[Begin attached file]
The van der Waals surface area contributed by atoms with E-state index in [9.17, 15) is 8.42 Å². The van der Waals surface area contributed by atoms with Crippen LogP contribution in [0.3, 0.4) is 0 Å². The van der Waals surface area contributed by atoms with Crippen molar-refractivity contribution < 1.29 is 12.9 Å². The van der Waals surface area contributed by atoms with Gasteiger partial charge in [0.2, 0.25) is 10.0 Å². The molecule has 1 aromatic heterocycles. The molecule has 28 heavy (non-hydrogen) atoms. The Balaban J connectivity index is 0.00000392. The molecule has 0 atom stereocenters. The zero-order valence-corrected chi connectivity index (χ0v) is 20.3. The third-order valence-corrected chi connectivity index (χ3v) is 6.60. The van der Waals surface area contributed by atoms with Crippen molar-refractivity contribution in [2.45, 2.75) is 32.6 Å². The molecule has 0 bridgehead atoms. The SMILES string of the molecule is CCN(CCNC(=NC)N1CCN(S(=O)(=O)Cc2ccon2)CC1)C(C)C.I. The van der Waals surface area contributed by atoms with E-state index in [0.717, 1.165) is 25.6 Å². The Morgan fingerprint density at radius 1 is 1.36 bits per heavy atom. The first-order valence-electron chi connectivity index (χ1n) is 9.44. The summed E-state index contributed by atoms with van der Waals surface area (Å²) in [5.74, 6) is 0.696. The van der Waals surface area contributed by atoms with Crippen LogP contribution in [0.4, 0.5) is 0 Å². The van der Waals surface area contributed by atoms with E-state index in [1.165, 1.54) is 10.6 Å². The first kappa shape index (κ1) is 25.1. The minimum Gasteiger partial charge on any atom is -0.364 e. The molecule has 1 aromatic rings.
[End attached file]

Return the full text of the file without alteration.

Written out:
The van der Waals surface area contributed by atoms with E-state index in [9.17, 15) is 8.42 Å². The van der Waals surface area contributed by atoms with Crippen LogP contribution in [0.3, 0.4) is 0 Å². The van der Waals surface area contributed by atoms with Crippen molar-refractivity contribution < 1.29 is 12.9 Å². The van der Waals surface area contributed by atoms with Gasteiger partial charge in [0.2, 0.25) is 10.0 Å². The molecule has 1 aromatic heterocycles. The molecule has 28 heavy (non-hydrogen) atoms. The Balaban J connectivity index is 0.00000392. The molecule has 0 atom stereocenters. The zero-order valence-corrected chi connectivity index (χ0v) is 20.3. The third-order valence-corrected chi connectivity index (χ3v) is 6.60. The van der Waals surface area contributed by atoms with Crippen molar-refractivity contribution in [2.45, 2.75) is 32.6 Å². The molecule has 0 bridgehead atoms. The SMILES string of the molecule is CCN(CCNC(=NC)N1CCN(S(=O)(=O)Cc2ccon2)CC1)C(C)C.I. The van der Waals surface area contributed by atoms with E-state index in [0.717, 1.165) is 25.6 Å². The Morgan fingerprint density at radius 1 is 1.36 bits per heavy atom. The first-order valence-electron chi connectivity index (χ1n) is 9.44. The summed E-state index contributed by atoms with van der Waals surface area (Å²) in [5.74, 6) is 0.696. The van der Waals surface area contributed by atoms with Crippen LogP contribution in [0.4, 0.5) is 0 Å². The van der Waals surface area contributed by atoms with E-state index in [1.165, 1.54) is 10.6 Å². The first kappa shape index (κ1) is 25.1. The minimum Gasteiger partial charge on any atom is -0.364 e. The molecule has 1 aromatic rings.